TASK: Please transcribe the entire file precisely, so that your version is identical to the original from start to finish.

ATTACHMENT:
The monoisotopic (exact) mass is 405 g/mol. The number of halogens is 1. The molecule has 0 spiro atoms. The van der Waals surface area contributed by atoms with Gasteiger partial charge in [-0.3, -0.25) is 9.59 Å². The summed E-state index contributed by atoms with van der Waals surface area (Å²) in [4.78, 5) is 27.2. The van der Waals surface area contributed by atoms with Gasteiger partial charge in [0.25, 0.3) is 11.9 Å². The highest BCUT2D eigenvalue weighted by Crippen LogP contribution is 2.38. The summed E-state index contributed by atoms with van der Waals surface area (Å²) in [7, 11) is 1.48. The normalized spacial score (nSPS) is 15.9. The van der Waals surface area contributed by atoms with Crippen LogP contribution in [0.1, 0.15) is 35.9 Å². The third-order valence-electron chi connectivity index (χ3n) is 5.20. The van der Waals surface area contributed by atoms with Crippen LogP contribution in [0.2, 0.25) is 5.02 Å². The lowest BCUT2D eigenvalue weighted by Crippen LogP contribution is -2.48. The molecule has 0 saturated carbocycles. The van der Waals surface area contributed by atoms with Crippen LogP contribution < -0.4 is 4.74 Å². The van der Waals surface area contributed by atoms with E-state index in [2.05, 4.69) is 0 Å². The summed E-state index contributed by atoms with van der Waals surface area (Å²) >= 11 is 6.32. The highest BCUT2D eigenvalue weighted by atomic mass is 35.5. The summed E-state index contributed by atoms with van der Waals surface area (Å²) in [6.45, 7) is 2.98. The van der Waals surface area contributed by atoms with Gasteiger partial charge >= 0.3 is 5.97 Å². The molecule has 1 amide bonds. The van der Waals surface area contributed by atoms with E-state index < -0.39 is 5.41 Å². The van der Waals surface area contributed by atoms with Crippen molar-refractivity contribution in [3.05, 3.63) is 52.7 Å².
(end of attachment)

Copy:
The monoisotopic (exact) mass is 405 g/mol. The number of halogens is 1. The molecule has 0 spiro atoms. The van der Waals surface area contributed by atoms with Gasteiger partial charge in [-0.3, -0.25) is 9.59 Å². The summed E-state index contributed by atoms with van der Waals surface area (Å²) in [4.78, 5) is 27.2. The van der Waals surface area contributed by atoms with Gasteiger partial charge in [0.25, 0.3) is 11.9 Å². The highest BCUT2D eigenvalue weighted by Crippen LogP contribution is 2.38. The summed E-state index contributed by atoms with van der Waals surface area (Å²) in [7, 11) is 1.48. The normalized spacial score (nSPS) is 15.9. The van der Waals surface area contributed by atoms with Crippen LogP contribution in [0.1, 0.15) is 35.9 Å². The third-order valence-electron chi connectivity index (χ3n) is 5.20. The van der Waals surface area contributed by atoms with Crippen LogP contribution in [0.2, 0.25) is 5.02 Å². The lowest BCUT2D eigenvalue weighted by Crippen LogP contribution is -2.48. The molecule has 0 saturated carbocycles. The van der Waals surface area contributed by atoms with Crippen LogP contribution < -0.4 is 4.74 Å². The van der Waals surface area contributed by atoms with E-state index in [2.05, 4.69) is 0 Å². The summed E-state index contributed by atoms with van der Waals surface area (Å²) >= 11 is 6.32. The highest BCUT2D eigenvalue weighted by atomic mass is 35.5. The summed E-state index contributed by atoms with van der Waals surface area (Å²) in [6.45, 7) is 2.98. The van der Waals surface area contributed by atoms with Gasteiger partial charge >= 0.3 is 5.97 Å². The molecule has 1 amide bonds. The van der Waals surface area contributed by atoms with E-state index < -0.39 is 5.41 Å². The van der Waals surface area contributed by atoms with Crippen molar-refractivity contribution in [3.05, 3.63) is 52.7 Å².